Published August 20, 2015

Related sites: 3D Slicer, Kitware, Medical Imaging, ITK

NIH Awards $1.26 Million to Kitware and Collaborators for Cancer Treatment Research: Are Microvessels Early Indicators of Cancer Treatment Efficacy?

System will allow preclinical researchers to more rapidly and accurately determine the response of tumors to treatments.

In cancer drug research, existing imaging technologies used to assess treatment response are expensive, time consuming, and difficult to operate. To overcome these challenges, the National Institutes of Health (NIH) has funded a $1.26 million small-business research project, led by Kitware, to develop a low-cost and widely applicable system for assessing cancer treatment efficacy.

The research project is centered on a novel approach to cancer detection and diagnosis that is based on using acoustic angiography to measure small changes in the microvessels that feed tumors. Acoustic angiography is a contrast-enhanced ultrasound imaging technique that is being developed by Dr. Paul Dayton at The University of North Carolina at Chapel Hill (UNC), who is a principal investigator on the project. The technique can provide unprecedented clarity in visualizing microvascular abnormalities associated with malignant cancers that resolve when those cancers respond to treatment. Although acoustic angiography is promising, manually measuring the microvessel changes that it reveals can be time consuming and prone to error.  For the research project, acoustic angiography is combined with automated vessel modeling and computer-aided diagnosis methods developed at Kitware to provide a low-cost, fast, and accurate cancer treatment monitoring system.

"The characterization of microvascular features for the diagnosis and monitoring of cancer has shown great promise, but the application of this technique has traditionally involved costly imaging equipment and highly constrained conditions," Dr. Stephen Aylward, a principal investigator on the project and Senior Director of Medical Research at Kitware, said. "Combining computer-aided diagnosis of microvasculature with acoustic angiography creates a powerful and practical diagnostic tool for preclinical and clinical cancer research."

During Phase I of the project, Kitware and the Dayton Lab at UNC confirmed that the novel ultrasound-based approach can distinguish benign tumors from malignant tumors and track vascular changes throughout disease development. The team also optimized the methods for modeling and analyzing vessels so that they run in minutes, rather than hours, and offer significantly improved accuracy.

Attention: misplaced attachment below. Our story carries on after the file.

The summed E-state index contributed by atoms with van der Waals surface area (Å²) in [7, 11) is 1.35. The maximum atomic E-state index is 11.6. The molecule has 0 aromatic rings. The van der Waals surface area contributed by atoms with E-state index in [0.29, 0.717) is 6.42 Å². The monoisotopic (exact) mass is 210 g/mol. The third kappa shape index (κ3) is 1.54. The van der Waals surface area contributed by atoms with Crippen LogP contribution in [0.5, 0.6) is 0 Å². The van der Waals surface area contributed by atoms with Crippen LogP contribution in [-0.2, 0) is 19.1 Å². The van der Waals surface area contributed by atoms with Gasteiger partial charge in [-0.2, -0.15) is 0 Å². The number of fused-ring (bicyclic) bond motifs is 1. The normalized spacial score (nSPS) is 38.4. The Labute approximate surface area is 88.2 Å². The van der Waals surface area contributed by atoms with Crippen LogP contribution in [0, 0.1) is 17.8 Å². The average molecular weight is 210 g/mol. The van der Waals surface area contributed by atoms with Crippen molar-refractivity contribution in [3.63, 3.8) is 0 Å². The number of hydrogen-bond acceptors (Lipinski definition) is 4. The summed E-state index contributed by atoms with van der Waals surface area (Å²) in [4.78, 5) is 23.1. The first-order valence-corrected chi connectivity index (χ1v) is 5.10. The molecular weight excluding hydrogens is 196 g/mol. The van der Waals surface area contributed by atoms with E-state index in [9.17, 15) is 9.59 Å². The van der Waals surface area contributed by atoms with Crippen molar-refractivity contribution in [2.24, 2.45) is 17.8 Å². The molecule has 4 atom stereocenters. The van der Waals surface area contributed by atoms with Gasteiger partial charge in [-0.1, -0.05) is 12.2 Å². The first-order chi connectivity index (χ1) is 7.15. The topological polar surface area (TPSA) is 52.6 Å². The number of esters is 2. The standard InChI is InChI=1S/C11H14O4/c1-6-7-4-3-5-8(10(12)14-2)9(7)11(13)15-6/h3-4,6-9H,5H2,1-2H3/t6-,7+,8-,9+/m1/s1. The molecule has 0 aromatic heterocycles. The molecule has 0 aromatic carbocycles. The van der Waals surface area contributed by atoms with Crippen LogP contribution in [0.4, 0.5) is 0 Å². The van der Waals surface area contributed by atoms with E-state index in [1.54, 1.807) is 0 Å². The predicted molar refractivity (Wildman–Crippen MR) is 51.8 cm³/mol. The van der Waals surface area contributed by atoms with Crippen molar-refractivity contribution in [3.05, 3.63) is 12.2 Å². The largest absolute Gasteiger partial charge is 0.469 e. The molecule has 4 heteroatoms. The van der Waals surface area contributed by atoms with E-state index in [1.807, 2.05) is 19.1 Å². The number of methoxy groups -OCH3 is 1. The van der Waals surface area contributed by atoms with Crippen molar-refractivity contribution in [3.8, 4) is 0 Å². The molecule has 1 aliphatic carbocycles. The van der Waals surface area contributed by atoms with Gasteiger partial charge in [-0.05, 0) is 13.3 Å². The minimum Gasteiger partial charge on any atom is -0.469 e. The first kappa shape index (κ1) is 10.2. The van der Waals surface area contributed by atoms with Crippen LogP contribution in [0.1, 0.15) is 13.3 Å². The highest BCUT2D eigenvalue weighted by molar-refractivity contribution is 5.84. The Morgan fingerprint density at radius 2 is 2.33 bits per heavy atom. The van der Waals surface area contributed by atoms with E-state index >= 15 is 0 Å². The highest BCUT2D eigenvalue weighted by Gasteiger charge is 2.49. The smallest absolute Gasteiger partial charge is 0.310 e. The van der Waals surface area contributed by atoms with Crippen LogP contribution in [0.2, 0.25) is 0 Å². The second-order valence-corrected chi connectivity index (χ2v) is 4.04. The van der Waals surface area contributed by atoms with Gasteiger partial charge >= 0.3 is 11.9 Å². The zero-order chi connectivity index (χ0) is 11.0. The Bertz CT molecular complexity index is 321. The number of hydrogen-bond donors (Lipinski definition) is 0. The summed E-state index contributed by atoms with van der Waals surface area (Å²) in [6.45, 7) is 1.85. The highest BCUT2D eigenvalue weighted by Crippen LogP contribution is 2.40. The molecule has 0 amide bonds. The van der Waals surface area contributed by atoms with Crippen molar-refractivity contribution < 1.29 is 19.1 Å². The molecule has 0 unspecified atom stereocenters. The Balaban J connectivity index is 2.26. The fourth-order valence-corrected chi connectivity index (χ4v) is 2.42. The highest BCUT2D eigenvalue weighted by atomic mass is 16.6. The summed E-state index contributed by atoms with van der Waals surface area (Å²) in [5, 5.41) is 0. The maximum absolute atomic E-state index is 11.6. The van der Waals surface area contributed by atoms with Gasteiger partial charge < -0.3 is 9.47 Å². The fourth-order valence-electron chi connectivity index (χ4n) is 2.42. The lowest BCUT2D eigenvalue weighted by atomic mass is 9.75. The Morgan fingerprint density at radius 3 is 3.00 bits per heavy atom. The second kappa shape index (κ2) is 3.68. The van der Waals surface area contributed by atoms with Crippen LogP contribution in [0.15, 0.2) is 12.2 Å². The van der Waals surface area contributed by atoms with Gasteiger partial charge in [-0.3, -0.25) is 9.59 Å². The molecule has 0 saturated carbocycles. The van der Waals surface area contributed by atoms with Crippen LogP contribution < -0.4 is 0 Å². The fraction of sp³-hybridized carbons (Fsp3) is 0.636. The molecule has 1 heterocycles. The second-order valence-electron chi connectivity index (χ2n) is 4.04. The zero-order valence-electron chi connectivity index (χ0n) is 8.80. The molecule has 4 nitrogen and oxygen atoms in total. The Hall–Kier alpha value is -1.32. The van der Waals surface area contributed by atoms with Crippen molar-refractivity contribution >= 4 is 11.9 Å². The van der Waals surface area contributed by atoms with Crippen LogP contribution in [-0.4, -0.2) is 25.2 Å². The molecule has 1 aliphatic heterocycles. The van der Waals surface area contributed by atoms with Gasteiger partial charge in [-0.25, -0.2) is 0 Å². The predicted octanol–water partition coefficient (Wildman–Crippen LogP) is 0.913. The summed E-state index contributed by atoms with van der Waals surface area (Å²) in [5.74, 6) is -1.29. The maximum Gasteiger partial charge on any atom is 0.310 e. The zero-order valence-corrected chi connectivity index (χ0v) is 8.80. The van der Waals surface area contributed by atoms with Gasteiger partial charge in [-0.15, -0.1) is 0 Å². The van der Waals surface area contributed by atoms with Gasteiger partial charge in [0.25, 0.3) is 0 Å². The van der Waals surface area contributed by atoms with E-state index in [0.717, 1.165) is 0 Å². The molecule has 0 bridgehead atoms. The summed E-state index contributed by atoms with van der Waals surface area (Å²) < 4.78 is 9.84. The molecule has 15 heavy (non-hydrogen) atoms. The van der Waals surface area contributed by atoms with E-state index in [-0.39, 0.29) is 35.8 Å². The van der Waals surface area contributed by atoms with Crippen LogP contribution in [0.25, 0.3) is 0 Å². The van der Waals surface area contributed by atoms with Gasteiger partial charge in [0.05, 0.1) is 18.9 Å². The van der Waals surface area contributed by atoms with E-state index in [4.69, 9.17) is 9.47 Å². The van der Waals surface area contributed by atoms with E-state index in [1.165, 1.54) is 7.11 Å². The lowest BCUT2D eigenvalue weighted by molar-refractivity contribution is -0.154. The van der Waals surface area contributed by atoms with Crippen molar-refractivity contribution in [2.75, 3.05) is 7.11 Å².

For Phase II, the team will partner with SonoVol to integrate the proposed approach into a commercial ultrasound imaging system for preclinical research. The system will provide cancer researchers with an innovative tool for studying animal models of malignancies in nearly any organ in the body. It will enable rapid alignment of images taken over time for observing longitudinal vascular remodeling and present substantial benefits over existing technologies. For example, the system will cost less than half of what traditional systems cost; it will be suitable for users who do not have expertise in imaging physics; and it will be benchtop, user agnostic, and noninvasive.

"An equivalently fast, accurate, noninvasive, low-cost, and quantitative tumor micro-environment imaging instrument does not exist," Aylward said. "As a result, most researchers have to reserve time and expert support on shared instruments at facilities that charge extremely high fees. The proposed system will provide affordable and easy-to-use technology that could accelerate the pace of cancer research, bringing life-saving therapeutics to the patient's bedside sooner and with a lower development cost."

As part of the Phase II effort, Kitware will release algorithms for vessel modeling and analysis as open-source software, building on the Insight Segmentation and Registration Toolkit (ITK) and the 3D Slicer application for medical data visualization. Both ITK and 3D Slicer are freely available. They are developed and supported by Kitware and are used in medical image analysis research and commercial products throughout the world.

In addition to participating in the collaborative research effort, Kitware provides consulting services to groups that seek to build commercial systems using ITK and 3D Slicer, as well as Kitware's expertise in low-cost ultrasound applications, vessel quantification, and other medical technologies. To learn more about leveraging Kitware's expertise, please contact Stephen Aylward at kitware@kitware.com.

Research reported in this publication was supported by the National Cancer Institute of the National Institutes of Health under Award Number R43CA165621. The content is solely the responsibility of the authors and does not necessarily represent the official views of the National Institutes of Health.

 

A visualization of microvasculature captured by acoustic angiography.

Computer-aided diagnostic analysis of vessels near tumors can distinguish benign from malignant tumors. The vascular models and visualizations are provided by Kitware. Data is courtesy of Sarah Shelton and Dr. Paul Dayton at UNC.

 

 


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